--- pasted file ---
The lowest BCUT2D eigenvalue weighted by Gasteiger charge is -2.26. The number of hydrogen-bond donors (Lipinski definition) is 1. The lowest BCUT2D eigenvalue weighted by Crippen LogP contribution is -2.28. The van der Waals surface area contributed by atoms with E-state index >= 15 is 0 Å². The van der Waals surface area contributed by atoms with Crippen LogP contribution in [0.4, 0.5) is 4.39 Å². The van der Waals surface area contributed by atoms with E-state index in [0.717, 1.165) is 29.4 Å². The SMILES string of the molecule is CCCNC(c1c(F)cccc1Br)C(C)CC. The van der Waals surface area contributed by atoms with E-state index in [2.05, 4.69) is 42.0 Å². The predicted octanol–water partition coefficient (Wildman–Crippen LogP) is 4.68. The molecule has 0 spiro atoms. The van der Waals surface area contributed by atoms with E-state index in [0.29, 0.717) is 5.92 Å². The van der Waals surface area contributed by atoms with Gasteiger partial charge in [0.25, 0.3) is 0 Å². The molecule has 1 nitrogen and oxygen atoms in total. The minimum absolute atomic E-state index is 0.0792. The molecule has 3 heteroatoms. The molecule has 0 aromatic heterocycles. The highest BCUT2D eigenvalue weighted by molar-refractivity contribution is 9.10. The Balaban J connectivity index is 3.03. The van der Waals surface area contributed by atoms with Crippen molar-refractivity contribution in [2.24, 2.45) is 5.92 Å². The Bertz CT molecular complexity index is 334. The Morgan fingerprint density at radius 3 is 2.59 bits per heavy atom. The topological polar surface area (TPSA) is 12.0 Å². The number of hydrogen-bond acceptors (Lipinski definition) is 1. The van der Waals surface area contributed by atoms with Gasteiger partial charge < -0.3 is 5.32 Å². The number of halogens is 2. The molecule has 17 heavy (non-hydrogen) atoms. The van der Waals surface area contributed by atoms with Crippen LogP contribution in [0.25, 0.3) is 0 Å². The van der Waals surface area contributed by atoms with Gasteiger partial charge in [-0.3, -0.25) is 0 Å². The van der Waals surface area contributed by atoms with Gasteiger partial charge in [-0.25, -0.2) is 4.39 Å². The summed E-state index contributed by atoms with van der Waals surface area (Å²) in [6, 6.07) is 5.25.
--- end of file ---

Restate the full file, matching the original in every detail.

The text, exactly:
The lowest BCUT2D eigenvalue weighted by Gasteiger charge is -2.26. The number of hydrogen-bond donors (Lipinski definition) is 1. The lowest BCUT2D eigenvalue weighted by Crippen LogP contribution is -2.28. The van der Waals surface area contributed by atoms with E-state index >= 15 is 0 Å². The van der Waals surface area contributed by atoms with Crippen LogP contribution in [0.4, 0.5) is 4.39 Å². The van der Waals surface area contributed by atoms with E-state index in [0.717, 1.165) is 29.4 Å². The SMILES string of the molecule is CCCNC(c1c(F)cccc1Br)C(C)CC. The van der Waals surface area contributed by atoms with E-state index in [2.05, 4.69) is 42.0 Å². The predicted octanol–water partition coefficient (Wildman–Crippen LogP) is 4.68. The molecule has 0 spiro atoms. The van der Waals surface area contributed by atoms with E-state index in [0.29, 0.717) is 5.92 Å². The van der Waals surface area contributed by atoms with Gasteiger partial charge in [0.25, 0.3) is 0 Å². The molecule has 1 nitrogen and oxygen atoms in total. The minimum absolute atomic E-state index is 0.0792. The molecule has 3 heteroatoms. The molecule has 0 aromatic heterocycles. The highest BCUT2D eigenvalue weighted by molar-refractivity contribution is 9.10. The Balaban J connectivity index is 3.03. The van der Waals surface area contributed by atoms with Crippen molar-refractivity contribution in [2.24, 2.45) is 5.92 Å². The Bertz CT molecular complexity index is 334. The Morgan fingerprint density at radius 3 is 2.59 bits per heavy atom. The topological polar surface area (TPSA) is 12.0 Å². The number of hydrogen-bond acceptors (Lipinski definition) is 1. The van der Waals surface area contributed by atoms with Gasteiger partial charge < -0.3 is 5.32 Å². The number of halogens is 2. The molecule has 17 heavy (non-hydrogen) atoms. The van der Waals surface area contributed by atoms with Crippen LogP contribution in [0.25, 0.3) is 0 Å². The van der Waals surface area contributed by atoms with Gasteiger partial charge in [-0.3, -0.25) is 0 Å². The van der Waals surface area contributed by atoms with Gasteiger partial charge in [-0.25, -0.2) is 4.39 Å². The summed E-state index contributed by atoms with van der Waals surface area (Å²) in [6, 6.07) is 5.25.